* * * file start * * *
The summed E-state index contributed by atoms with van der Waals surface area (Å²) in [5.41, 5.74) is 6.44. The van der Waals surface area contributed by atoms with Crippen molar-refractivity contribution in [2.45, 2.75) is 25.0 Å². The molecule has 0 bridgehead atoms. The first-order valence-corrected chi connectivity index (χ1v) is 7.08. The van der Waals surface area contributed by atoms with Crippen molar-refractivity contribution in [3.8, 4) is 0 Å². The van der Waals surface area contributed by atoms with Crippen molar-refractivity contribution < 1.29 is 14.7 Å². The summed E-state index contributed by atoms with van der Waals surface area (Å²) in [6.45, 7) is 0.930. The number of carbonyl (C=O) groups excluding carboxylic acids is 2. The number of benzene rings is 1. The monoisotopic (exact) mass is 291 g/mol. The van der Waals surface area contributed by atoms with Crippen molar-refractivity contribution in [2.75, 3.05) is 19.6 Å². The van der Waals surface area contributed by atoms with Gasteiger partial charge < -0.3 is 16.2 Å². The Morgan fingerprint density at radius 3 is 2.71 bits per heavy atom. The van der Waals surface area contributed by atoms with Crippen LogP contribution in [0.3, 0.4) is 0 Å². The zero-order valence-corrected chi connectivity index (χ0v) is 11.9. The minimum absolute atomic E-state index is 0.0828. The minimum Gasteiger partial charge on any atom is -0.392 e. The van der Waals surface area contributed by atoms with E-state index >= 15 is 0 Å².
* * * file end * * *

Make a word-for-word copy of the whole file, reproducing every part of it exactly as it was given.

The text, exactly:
The summed E-state index contributed by atoms with van der Waals surface area (Å²) in [5.41, 5.74) is 6.44. The van der Waals surface area contributed by atoms with Crippen molar-refractivity contribution in [2.45, 2.75) is 25.0 Å². The molecule has 0 bridgehead atoms. The first-order valence-corrected chi connectivity index (χ1v) is 7.08. The van der Waals surface area contributed by atoms with Crippen molar-refractivity contribution in [3.8, 4) is 0 Å². The van der Waals surface area contributed by atoms with Crippen molar-refractivity contribution < 1.29 is 14.7 Å². The summed E-state index contributed by atoms with van der Waals surface area (Å²) in [6.45, 7) is 0.930. The number of carbonyl (C=O) groups excluding carboxylic acids is 2. The number of benzene rings is 1. The monoisotopic (exact) mass is 291 g/mol. The van der Waals surface area contributed by atoms with Crippen molar-refractivity contribution in [2.75, 3.05) is 19.6 Å². The van der Waals surface area contributed by atoms with Gasteiger partial charge < -0.3 is 16.2 Å². The Morgan fingerprint density at radius 3 is 2.71 bits per heavy atom. The van der Waals surface area contributed by atoms with Crippen LogP contribution in [0.3, 0.4) is 0 Å². The zero-order valence-corrected chi connectivity index (χ0v) is 11.9. The minimum absolute atomic E-state index is 0.0828. The minimum Gasteiger partial charge on any atom is -0.392 e. The van der Waals surface area contributed by atoms with E-state index >= 15 is 0 Å².